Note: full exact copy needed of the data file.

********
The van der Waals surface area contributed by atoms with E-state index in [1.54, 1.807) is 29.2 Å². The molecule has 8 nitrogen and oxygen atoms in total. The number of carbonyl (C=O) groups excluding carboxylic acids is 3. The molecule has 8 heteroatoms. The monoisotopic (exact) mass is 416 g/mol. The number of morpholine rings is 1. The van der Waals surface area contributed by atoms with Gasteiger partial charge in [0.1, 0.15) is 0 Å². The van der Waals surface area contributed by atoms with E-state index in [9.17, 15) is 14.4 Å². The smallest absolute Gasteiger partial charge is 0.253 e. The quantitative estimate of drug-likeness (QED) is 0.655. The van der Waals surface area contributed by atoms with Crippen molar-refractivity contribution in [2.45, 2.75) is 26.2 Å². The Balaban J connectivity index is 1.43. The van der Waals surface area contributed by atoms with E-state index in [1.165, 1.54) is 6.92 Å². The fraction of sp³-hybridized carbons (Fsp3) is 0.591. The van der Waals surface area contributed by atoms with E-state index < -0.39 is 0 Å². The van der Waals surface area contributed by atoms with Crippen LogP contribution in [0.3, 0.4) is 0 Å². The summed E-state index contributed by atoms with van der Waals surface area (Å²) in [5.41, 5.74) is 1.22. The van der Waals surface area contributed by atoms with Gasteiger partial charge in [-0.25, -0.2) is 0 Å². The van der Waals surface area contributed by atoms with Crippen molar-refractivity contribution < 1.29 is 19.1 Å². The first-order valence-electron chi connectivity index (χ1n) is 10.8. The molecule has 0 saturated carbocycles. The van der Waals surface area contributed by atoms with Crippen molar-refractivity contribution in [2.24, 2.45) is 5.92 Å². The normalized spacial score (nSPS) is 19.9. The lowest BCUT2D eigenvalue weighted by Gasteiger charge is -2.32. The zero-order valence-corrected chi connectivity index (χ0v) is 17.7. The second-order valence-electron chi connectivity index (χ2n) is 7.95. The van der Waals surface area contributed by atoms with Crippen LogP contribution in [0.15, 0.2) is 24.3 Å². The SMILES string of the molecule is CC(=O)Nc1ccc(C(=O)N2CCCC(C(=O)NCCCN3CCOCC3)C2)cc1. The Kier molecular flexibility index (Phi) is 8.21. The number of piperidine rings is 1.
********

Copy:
The van der Waals surface area contributed by atoms with E-state index in [1.54, 1.807) is 29.2 Å². The molecule has 8 nitrogen and oxygen atoms in total. The number of carbonyl (C=O) groups excluding carboxylic acids is 3. The molecule has 8 heteroatoms. The monoisotopic (exact) mass is 416 g/mol. The number of morpholine rings is 1. The van der Waals surface area contributed by atoms with Gasteiger partial charge in [0.1, 0.15) is 0 Å². The van der Waals surface area contributed by atoms with E-state index in [9.17, 15) is 14.4 Å². The smallest absolute Gasteiger partial charge is 0.253 e. The quantitative estimate of drug-likeness (QED) is 0.655. The van der Waals surface area contributed by atoms with Crippen molar-refractivity contribution in [2.45, 2.75) is 26.2 Å². The Balaban J connectivity index is 1.43. The van der Waals surface area contributed by atoms with E-state index in [1.165, 1.54) is 6.92 Å². The fraction of sp³-hybridized carbons (Fsp3) is 0.591. The van der Waals surface area contributed by atoms with E-state index < -0.39 is 0 Å². The van der Waals surface area contributed by atoms with Crippen LogP contribution in [0.3, 0.4) is 0 Å². The summed E-state index contributed by atoms with van der Waals surface area (Å²) in [5.41, 5.74) is 1.22. The van der Waals surface area contributed by atoms with Gasteiger partial charge in [-0.25, -0.2) is 0 Å². The van der Waals surface area contributed by atoms with Crippen molar-refractivity contribution < 1.29 is 19.1 Å². The first-order valence-electron chi connectivity index (χ1n) is 10.8. The molecule has 0 saturated carbocycles. The van der Waals surface area contributed by atoms with Crippen molar-refractivity contribution in [2.24, 2.45) is 5.92 Å². The normalized spacial score (nSPS) is 19.9. The lowest BCUT2D eigenvalue weighted by Gasteiger charge is -2.32. The zero-order valence-corrected chi connectivity index (χ0v) is 17.7. The second-order valence-electron chi connectivity index (χ2n) is 7.95. The van der Waals surface area contributed by atoms with Crippen LogP contribution in [0.15, 0.2) is 24.3 Å². The SMILES string of the molecule is CC(=O)Nc1ccc(C(=O)N2CCCC(C(=O)NCCCN3CCOCC3)C2)cc1. The Kier molecular flexibility index (Phi) is 8.21. The number of piperidine rings is 1.